Sustainable product design for global pharma. There’s plenty of talk on the subject, but to me there’s not enough action. I firmly believe we have a tangible opportunity to instigate real and lasting progress for the good of both the industry and society. The pivot point will be a fundamental change of mindset that puts a sustainability vision at the earliest stage of the product development process. It can’t come soon enough.
In this article I want to put my case in the context of drug delivery devices. Currently, the approach to product design is dominated at the outset by patient-centricity. This focus means that wider, more long-term implications simply aren’t considered early enough. Important things like how the durability, size and general functionality of the device might affect its lifespan and ability to be reused or recycled. By the time these crucial environmentally related elements are considered it’s too late – sustainable solutions can’t be taken off a shelf and bolted on.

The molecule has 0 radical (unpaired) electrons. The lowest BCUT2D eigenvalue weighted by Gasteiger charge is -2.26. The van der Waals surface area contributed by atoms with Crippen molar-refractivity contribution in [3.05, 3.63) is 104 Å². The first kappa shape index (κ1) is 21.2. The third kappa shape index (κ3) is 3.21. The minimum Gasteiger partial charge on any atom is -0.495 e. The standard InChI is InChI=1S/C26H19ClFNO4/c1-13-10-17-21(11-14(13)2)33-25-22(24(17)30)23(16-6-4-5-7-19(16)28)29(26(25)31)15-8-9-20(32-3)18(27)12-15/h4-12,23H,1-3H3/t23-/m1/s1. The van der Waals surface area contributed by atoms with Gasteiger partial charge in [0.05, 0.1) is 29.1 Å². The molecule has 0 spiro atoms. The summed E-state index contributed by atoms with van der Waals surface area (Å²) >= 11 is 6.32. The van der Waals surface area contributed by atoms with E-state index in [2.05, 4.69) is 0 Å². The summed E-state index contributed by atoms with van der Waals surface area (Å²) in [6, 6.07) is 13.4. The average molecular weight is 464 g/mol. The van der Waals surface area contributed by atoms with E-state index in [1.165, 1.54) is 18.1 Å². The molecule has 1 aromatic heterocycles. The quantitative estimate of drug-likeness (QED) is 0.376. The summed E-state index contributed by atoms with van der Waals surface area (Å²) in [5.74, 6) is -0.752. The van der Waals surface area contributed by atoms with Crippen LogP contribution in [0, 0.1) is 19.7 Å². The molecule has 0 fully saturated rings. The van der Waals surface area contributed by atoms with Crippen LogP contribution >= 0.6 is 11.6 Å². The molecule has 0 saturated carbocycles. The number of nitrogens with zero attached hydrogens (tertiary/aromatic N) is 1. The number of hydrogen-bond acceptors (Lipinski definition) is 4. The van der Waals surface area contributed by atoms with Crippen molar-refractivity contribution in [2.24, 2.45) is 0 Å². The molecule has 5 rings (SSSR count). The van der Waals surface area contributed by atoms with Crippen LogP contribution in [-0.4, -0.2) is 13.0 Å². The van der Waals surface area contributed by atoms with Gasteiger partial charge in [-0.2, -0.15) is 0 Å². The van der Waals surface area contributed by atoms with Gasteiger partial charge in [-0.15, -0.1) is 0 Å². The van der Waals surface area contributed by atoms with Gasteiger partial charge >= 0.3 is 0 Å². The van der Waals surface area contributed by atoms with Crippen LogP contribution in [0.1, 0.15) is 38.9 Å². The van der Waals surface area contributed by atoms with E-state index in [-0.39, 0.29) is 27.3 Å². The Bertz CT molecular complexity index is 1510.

The need to fast-track sustainability to the opening page of development is highlighted in recent findings from the Capgemini Research Institute: Rethink: Why sustainable product design is the need of the hour. The report estimates that 80% of the environmental impact of a product is linked to decisions made at the design stage. It’s for this reason that organisations – including pharma companies investing in drug delivery – should make sustainability a core strategic priority for product design.